When applied in low concentrations, fluoride increases the rate of growth and the size of enamel crystals. The accelerated rebuilding of the enamel crystals within the demineralised caries lesion initiates the remineralisation that can reverse the progression of dental caries.

There is a need for remineralisation technologies and topical agents that are able to complement fluoride in products. Combining fluoride with calcium and phosphate makes enamel more resistant to acid demineralisation than its previous state. This results in a reversal of the caries process, creating an enamel surface that is more resistant to dental caries.

Scientific research on this promising combination is evolving and will continue for many years to come.

Prevention of dental caries is ideal; although, effective communication and goal setting in caries-reducing techniques will lead to positive patient experiences and reduce dental caries.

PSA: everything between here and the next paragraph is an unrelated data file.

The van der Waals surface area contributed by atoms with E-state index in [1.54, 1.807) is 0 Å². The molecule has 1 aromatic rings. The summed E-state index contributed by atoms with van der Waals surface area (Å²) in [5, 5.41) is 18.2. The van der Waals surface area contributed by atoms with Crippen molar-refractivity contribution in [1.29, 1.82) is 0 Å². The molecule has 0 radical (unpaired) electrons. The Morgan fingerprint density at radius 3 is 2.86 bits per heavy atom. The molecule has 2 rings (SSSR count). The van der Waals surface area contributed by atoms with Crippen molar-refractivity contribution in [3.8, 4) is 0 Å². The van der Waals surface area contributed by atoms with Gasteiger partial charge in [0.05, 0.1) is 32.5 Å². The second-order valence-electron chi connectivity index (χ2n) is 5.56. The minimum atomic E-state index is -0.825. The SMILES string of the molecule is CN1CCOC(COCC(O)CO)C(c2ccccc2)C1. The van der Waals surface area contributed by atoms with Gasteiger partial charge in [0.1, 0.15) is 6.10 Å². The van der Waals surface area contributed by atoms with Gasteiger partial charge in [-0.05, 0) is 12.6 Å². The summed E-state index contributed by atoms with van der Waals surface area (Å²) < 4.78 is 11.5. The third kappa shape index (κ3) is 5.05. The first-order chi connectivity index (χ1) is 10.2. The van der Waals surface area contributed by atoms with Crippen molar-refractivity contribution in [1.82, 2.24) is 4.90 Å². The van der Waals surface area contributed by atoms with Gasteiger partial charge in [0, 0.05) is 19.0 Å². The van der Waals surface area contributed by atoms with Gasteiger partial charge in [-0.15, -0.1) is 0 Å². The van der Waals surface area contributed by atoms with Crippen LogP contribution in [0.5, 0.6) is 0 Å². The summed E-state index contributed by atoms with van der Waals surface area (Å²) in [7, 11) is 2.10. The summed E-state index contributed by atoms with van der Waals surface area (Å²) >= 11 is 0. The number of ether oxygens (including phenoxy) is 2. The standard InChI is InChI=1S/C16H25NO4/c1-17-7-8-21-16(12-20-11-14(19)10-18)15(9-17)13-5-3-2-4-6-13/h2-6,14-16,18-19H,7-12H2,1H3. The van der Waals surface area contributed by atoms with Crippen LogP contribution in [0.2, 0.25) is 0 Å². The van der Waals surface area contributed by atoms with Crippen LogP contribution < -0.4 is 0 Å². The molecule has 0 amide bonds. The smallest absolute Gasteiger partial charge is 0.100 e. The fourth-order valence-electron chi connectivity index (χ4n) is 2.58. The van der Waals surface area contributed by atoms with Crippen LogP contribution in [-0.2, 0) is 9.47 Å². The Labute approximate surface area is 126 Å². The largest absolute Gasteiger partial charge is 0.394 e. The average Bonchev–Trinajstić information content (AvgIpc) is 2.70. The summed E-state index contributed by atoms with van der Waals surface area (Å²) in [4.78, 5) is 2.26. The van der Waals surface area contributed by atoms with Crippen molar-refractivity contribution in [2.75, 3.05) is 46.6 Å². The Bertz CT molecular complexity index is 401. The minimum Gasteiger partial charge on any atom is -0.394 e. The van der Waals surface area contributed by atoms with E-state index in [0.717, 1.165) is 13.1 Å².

Regenerative therapies

Curodont (Credentis) can self-assemble into a three-dimensional biomatrix formed from naturally occurring amino acids. This matrix exhibits a high affinity for hydroxyapatite, which allows crystallisation and crystal growth of calcium phosphate. The matrix also serves as a crystallisation nucleus for new hydroxyapatite crystals and, thus, as a template for new enamel.

MI Paste (GC) contains a casein phosphopeptide-amorphous calcium phosphate complex, naturally derived from milk, that releases calcium and phosphate ions to prevent caries by remineralisation. When the MI Paste is applied to the teeth, it binds with existing bacteria, plaque and connective tissue to release calcium and phosphate. This supports the remineralisation process.